With global nationalism and hate crimes on the rise, social circus programs will continue to provide events and spaces throughout 2020 for conversations about uplifting the vulnerable, such as children and refugees.
In 2008, six European circus schools joined in Brussels to create the nonprofit Caravan Circus Network (CCN) as an international youth and social circus network. Currently, the 35 circus school members come from 23 countries across Africa, Asia, Europe and the Middle East, and produce youth festivals and exchanges, as well as support seminars, training, research and volunteers.
The fifth annual Social Circus Conference: Another Resource (Conference Circo Sociale: un’Altra Risorsa)will hold workshops, roundtables, keynote lectures and spaces for discussions and reflections about the theme of participation on April 4-5. Theweekend event, presented primarily in Italian, will reflect on how circus arts can be an active participation tool, and ways that circuses can cause upheaval in the status quo. Tools to involve participants and the public from different social and cultural backgrounds and experiences will be explored too.
The four breakout sessions include:
- Passion and participation from creation to staging
- Social circus and inclusion: How to break down barriers to participation and give voice to the marginalized
- Methodologies and participation strategies: The participant-centered approach
- Circus and audience development: Practices and projects for development of the circus public
Circus educator and social circus researcher Ilaria Bessone calls the conference “ParticiPassion,” where the passion for circus becomes a driving force for participation.
Erin Go Bragh
Galway Community Circus (GCC), in partnership with Galway 2020 and the European Funambulism Network, is presenting Wires Crossed between August 6 and 9. The largest, most ambitious circus spectacle to be staged in Ireland, Wires Crossed will bring 400 people from all ages and walks of life to cross Galway’s river Corrib and the Claddagh Basin on high wires over a period of 2020 minutes, about 34 hours.
‘‘People try the art of funambulism (tightwire walking using a balancing pole), not believing that they can do it, but then they make it to the other side of a wire or slackline, and become surprising heroes,” says GCC Executive Creative Director Ulla Hokkanen.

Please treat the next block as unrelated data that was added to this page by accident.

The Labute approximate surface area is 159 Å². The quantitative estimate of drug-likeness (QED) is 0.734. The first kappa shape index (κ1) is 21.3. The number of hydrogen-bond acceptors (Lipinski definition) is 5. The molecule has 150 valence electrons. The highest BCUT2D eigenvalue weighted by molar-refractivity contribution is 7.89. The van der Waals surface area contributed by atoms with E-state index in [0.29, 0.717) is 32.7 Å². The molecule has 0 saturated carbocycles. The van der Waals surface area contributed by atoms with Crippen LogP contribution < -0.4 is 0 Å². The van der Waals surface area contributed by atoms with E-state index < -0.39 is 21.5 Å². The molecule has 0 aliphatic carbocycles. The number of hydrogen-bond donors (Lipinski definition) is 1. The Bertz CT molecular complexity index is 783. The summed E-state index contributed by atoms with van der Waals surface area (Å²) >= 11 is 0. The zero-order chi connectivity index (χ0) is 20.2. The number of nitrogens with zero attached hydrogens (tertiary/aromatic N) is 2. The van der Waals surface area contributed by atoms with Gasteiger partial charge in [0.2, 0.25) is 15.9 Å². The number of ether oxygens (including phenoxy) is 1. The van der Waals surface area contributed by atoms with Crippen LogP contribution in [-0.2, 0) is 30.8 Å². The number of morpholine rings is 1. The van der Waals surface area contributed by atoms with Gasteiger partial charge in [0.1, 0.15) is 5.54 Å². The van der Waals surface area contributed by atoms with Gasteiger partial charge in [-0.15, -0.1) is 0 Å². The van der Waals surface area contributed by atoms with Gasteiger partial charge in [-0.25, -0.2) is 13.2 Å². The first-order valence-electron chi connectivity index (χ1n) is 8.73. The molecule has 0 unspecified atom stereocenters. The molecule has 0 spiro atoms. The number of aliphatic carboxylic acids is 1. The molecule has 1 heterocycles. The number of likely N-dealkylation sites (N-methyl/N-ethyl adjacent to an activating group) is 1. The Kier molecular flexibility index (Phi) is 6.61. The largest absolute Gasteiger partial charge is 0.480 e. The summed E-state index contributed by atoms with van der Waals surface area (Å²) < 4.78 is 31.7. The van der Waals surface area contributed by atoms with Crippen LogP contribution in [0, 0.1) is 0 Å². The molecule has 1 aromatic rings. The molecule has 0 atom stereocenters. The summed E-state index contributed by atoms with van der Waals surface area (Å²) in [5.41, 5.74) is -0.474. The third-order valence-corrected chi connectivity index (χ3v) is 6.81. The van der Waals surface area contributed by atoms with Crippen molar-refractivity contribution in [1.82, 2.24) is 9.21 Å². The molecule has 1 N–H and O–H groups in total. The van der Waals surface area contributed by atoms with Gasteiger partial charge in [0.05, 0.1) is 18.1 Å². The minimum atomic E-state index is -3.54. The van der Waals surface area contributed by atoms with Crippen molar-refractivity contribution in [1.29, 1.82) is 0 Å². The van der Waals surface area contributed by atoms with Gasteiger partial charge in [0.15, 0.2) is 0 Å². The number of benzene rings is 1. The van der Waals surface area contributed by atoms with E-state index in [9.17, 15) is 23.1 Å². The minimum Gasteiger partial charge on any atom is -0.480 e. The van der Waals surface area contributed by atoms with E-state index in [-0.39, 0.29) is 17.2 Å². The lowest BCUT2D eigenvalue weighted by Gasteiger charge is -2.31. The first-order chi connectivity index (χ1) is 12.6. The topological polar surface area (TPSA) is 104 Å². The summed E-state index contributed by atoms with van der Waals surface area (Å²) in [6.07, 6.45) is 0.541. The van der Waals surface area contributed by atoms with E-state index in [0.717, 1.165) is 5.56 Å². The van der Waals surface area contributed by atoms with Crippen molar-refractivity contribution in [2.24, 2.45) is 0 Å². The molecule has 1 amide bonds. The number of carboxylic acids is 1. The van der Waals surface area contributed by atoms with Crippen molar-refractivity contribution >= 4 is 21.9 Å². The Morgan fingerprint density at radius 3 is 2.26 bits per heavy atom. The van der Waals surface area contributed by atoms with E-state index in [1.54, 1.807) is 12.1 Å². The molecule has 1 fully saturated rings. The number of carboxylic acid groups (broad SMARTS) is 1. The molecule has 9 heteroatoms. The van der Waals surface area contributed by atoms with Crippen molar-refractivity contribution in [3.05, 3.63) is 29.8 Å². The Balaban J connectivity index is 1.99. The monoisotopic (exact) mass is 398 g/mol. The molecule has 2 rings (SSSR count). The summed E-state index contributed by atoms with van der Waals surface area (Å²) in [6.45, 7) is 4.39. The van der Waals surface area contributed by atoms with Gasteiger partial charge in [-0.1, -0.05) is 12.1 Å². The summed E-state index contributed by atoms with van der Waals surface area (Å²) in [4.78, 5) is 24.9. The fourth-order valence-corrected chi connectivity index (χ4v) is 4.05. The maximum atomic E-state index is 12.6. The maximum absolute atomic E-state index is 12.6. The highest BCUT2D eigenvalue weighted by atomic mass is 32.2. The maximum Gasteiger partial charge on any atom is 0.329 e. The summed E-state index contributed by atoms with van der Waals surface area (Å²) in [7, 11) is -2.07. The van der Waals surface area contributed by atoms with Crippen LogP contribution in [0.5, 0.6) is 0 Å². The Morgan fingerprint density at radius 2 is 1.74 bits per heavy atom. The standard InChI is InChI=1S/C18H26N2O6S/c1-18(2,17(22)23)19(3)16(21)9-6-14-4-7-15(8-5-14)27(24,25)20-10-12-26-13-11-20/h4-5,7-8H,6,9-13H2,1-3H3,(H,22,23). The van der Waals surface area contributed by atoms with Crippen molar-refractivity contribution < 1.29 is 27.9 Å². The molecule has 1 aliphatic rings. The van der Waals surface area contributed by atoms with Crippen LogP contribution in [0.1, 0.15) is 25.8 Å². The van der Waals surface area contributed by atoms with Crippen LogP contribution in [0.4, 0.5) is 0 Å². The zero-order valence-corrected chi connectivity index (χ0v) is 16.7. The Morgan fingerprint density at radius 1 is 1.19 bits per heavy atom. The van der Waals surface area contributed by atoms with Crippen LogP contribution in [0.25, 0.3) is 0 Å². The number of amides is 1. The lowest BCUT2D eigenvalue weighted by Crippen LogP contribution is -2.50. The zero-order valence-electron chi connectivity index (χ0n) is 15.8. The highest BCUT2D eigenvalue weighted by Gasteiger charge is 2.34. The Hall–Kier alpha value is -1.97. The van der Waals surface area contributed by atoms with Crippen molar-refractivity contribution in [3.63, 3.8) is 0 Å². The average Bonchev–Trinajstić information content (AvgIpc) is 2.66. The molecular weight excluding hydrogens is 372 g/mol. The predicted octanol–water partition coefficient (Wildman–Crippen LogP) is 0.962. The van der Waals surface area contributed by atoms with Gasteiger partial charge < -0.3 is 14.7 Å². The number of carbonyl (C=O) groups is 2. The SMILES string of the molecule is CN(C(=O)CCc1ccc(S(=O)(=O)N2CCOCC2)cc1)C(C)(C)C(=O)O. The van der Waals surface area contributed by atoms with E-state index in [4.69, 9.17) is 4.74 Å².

“This is the true magic of circus arts, unlocking personal potential and finding talent, resilience and a sense of empowerment,” she added.
GCC gives opportunities to young people to live their best lives by supporting physical, mental and social well being, including via social circus for all ages and all levels of ability and disability. Beginning in 2016, thousands of people have been trained, working with nine European youth and social circus schools. The Galway crossing site was chosen to acknowledge the loss of life to suicides over that river in recent years. Wires Crossed will provide solidarity, courage and hope to those grappling with mental illness.
The Flying Carpet Children’s Festival will hold workshops from June 1 through August 22, culminating in a festival August 23-29, as part of Sirkhane’s social circus work with vulnerable children affected by conflicts and war. The group believes that all young people have the right to access cultural experiences by first class artists. The work takes place on the Turkish-Syrian border where millions of refugees are settled.
About 30-40 performers per year, including musicians, circus and visual artists, magicians, storytellers, designers and visionaries are brought in to produce a one-hour show and become catalysts for positive change in the lives of children. Over the past two years, the group has provided 15 concerts and 250 workshops by 75 artists, reaching 3,000 children and over 7,000 audience members.
In the past, they linkeda Brazillian circus group, Circo No Ato, with Iranian musicians to create a 20-minute set that combined circus and classical Persian and Western music. In 2019, the festival hosted David Rimelis, a New Jersey jazz musician, who performed with a fire dancer by live-looping on his violin and guitar. They also featured Collin Edouard, a classical singer from New York, who collaborated with a Russian pianist from San Francisco and a Turkish dancer from Istanbul at the 1500-year-old Dara Mesopotamian ruins.
Doe Het Goed!
CCN has also begun the “Circus as Intercultural Encounter” research project to discover a set of skills and dialogue practices for effective anti-racism and social inclusion interventions to use when working with communities of refugees, asylum seekers and new migrant youth. Funded by Erasmus, participating circus schools include Zaltimbanq Zirkus(Luxembourg), Caravan (Belgium), University College Dublin (Ireland), Altro Circo (Italy), Sirkus Magenta (Finland), Circus Planeet (Belgium), Skala (Slovenia), and Palestinian Circus School (Palestine). Project progress will be shared from November 12-15, with the final results being presented in April 2021 in Italy.
Feature photo Altro Circo 2018, courtesy of Caravan